Civil engineer

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Civil engineering is that part of the engineering profession that deals with major efforts in shaping infrastructure, large structures and landscape. Civil engineers deal, for example, with the infrastructures of water and its related waste disposal in building dams; shaping watercourses; designing, installing and maintaining water purification and distribution systems on the one hand and drainage and sewerage systems on the other. They construct such transport links as roads, railways, airports, ports and canals (bridges and tunnels are important branches of the profession). Civil engineers safeguard people and societies by designing safety provision against such natural hazards as floods, earthquakes and storms. The structural engineering branch of the profession is responsible for such things as foundations, steel frames for skyscrapers (as well as the buildings themselves) in static structures, and integrity, safety and fitness for purpose of many moving structures, such as vehicles, ships, satellites and rockets. (The Engineering Department at Hull University used to have a tall poster of a space rocket lifting off, with a line of print above saying "It's not rocket science", and another below that said " - it's rocket engineering.") The supply - production, supply and safety - of electricity and other sources of energy, along with applications like telephones and the internet, form another branch of the profession. In short, civil engineers are fundamental to modern life in many ways.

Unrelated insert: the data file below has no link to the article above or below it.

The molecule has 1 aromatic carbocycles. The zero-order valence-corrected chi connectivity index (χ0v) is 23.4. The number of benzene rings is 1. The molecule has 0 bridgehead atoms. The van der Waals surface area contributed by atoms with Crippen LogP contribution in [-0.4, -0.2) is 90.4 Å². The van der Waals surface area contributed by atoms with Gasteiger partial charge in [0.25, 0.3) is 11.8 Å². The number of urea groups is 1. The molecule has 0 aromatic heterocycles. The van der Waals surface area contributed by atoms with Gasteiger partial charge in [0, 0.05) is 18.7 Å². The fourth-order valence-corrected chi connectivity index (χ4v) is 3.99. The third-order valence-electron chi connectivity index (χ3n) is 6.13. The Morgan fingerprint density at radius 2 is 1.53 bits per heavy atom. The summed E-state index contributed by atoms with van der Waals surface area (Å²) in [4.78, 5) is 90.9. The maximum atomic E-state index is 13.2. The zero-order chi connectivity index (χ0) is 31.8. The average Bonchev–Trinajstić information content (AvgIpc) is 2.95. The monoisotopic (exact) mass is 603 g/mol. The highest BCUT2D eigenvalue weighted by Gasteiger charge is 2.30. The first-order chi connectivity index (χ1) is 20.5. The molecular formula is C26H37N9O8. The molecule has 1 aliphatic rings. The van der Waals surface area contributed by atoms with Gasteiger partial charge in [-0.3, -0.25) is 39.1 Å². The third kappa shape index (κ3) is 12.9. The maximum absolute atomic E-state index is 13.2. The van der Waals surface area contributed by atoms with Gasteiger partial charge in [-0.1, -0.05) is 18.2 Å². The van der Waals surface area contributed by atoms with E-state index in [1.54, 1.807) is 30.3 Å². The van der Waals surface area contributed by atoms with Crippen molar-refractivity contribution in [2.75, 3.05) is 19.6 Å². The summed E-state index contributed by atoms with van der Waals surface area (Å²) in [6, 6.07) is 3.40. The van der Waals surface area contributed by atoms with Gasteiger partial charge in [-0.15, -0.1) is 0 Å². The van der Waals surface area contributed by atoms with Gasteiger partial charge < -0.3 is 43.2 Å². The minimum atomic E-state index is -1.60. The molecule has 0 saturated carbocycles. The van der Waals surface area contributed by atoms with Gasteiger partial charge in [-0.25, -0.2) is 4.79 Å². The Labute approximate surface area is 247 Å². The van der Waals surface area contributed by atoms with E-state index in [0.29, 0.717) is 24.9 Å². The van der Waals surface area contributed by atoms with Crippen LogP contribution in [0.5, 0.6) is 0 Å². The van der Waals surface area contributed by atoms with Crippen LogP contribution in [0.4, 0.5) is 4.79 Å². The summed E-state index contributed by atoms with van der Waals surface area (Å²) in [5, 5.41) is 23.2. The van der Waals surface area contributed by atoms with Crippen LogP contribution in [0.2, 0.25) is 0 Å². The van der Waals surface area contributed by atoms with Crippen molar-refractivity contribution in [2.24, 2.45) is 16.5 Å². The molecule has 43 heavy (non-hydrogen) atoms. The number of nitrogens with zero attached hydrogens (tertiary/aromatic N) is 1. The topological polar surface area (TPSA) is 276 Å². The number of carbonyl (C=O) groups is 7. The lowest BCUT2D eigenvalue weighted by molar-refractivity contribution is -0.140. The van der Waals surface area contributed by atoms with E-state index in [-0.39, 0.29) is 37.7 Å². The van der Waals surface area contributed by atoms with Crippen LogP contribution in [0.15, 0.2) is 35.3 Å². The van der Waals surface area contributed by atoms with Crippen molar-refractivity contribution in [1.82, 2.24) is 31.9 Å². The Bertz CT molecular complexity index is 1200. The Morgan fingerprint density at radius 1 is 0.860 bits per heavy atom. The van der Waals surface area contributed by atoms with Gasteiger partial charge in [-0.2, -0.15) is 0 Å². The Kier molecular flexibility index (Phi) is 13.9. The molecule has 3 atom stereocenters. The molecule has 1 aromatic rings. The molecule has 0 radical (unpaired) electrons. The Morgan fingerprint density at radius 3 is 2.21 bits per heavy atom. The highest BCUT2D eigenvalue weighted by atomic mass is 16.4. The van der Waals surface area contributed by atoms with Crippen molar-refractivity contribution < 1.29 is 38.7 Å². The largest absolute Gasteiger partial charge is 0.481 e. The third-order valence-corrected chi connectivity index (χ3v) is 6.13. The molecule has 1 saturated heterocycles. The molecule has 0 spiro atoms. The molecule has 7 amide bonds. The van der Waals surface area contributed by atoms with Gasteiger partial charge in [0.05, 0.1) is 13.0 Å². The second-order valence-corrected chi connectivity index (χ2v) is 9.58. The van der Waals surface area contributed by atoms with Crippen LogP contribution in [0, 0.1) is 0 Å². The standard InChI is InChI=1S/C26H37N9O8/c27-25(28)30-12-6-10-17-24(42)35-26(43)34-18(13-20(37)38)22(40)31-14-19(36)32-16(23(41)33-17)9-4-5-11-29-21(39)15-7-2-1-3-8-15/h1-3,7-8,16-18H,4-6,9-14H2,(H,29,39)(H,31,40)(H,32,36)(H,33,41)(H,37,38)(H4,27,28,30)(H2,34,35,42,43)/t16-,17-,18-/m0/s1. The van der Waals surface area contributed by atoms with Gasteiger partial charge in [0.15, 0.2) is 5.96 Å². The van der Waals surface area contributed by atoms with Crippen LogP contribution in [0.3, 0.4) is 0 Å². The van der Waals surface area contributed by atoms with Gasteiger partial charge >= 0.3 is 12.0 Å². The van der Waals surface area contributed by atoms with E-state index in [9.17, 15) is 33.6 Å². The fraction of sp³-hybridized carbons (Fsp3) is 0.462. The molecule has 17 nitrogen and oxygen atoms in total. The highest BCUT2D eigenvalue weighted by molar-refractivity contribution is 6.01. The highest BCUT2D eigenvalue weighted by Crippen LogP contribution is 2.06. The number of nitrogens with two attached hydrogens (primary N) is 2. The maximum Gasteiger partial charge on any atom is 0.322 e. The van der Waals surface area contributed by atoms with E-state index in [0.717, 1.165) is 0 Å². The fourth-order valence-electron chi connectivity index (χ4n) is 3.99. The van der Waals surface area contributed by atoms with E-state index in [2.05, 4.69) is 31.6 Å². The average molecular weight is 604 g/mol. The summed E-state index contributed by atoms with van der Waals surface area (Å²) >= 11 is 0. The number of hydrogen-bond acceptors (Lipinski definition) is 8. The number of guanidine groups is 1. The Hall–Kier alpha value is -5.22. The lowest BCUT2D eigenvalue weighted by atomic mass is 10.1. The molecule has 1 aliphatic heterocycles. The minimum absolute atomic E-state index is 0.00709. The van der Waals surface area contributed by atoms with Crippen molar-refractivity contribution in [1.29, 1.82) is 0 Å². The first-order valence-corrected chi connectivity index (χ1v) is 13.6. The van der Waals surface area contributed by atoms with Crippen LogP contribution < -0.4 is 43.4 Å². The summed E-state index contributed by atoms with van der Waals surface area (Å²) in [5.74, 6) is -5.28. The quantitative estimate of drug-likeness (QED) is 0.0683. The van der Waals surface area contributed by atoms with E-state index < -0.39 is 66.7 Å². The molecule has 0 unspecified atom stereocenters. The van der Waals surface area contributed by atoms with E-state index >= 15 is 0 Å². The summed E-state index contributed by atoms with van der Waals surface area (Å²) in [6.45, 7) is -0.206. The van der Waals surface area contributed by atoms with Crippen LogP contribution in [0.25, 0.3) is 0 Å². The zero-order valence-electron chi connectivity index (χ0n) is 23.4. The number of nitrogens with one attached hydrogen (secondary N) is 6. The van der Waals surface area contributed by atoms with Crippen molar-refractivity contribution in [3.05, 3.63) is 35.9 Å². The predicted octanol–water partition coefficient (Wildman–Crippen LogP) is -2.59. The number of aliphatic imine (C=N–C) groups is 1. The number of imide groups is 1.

• These engineers were first called 'civil' to distinguish them from the military engineers who had been recognized much longer, since the fourteenth century. Military engineers were originally people who operated 'engines of war', such as siege catapults and trebuchets, but whose functions became involved in constructing static defences, such as forts and trenches, and such aggressive activity as 'sapping', originally digging trenches that would conceal an attack and protect the attackers, later adding tunnelling to undermine walls, towers and forts. The earliest record of its use dates to 1760, when John Smeaton (1724-1792), who built third Eddystone Lighthouse (1755–59), described himself as "Smeaton, John F. R. S. Surveyor and Civil Engineer" in a trade directory (cited OED, s.v civil SPECIAL USES). He founded a Society of Civil Engineers in 1771 (renamed in his honour in 1830, the Smeatonian Society of Civil Engineers, which still meets, as he oldest society of civil engineers in the world). It was a precursor of the Institution of Civil Engineers ([[1]]).